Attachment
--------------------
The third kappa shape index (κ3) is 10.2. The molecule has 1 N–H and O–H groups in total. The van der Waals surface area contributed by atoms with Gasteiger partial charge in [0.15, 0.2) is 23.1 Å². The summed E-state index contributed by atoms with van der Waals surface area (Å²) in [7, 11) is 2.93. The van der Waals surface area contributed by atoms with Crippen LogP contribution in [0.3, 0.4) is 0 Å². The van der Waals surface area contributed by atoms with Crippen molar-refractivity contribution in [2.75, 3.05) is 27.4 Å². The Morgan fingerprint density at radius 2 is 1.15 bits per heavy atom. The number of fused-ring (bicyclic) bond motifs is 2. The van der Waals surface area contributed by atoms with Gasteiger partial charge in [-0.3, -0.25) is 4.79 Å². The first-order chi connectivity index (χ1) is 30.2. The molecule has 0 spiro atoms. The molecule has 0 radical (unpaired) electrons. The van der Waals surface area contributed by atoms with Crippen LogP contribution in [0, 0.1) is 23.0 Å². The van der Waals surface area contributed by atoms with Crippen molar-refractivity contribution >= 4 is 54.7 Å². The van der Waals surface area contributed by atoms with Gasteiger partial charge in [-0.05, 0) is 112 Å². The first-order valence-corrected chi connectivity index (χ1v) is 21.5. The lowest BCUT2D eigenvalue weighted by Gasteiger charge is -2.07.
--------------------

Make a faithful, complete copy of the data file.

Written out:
The third kappa shape index (κ3) is 10.2. The molecule has 1 N–H and O–H groups in total. The van der Waals surface area contributed by atoms with Gasteiger partial charge in [0.15, 0.2) is 23.1 Å². The summed E-state index contributed by atoms with van der Waals surface area (Å²) in [7, 11) is 2.93. The van der Waals surface area contributed by atoms with Crippen LogP contribution in [0.3, 0.4) is 0 Å². The van der Waals surface area contributed by atoms with Crippen molar-refractivity contribution in [2.75, 3.05) is 27.4 Å². The Morgan fingerprint density at radius 2 is 1.15 bits per heavy atom. The number of fused-ring (bicyclic) bond motifs is 2. The van der Waals surface area contributed by atoms with Gasteiger partial charge in [-0.3, -0.25) is 4.79 Å². The first-order chi connectivity index (χ1) is 30.2. The molecule has 0 spiro atoms. The molecule has 0 radical (unpaired) electrons. The van der Waals surface area contributed by atoms with Crippen LogP contribution in [0, 0.1) is 23.0 Å². The van der Waals surface area contributed by atoms with Crippen molar-refractivity contribution >= 4 is 54.7 Å². The van der Waals surface area contributed by atoms with Gasteiger partial charge in [-0.05, 0) is 112 Å². The first-order valence-corrected chi connectivity index (χ1v) is 21.5. The lowest BCUT2D eigenvalue weighted by Gasteiger charge is -2.07.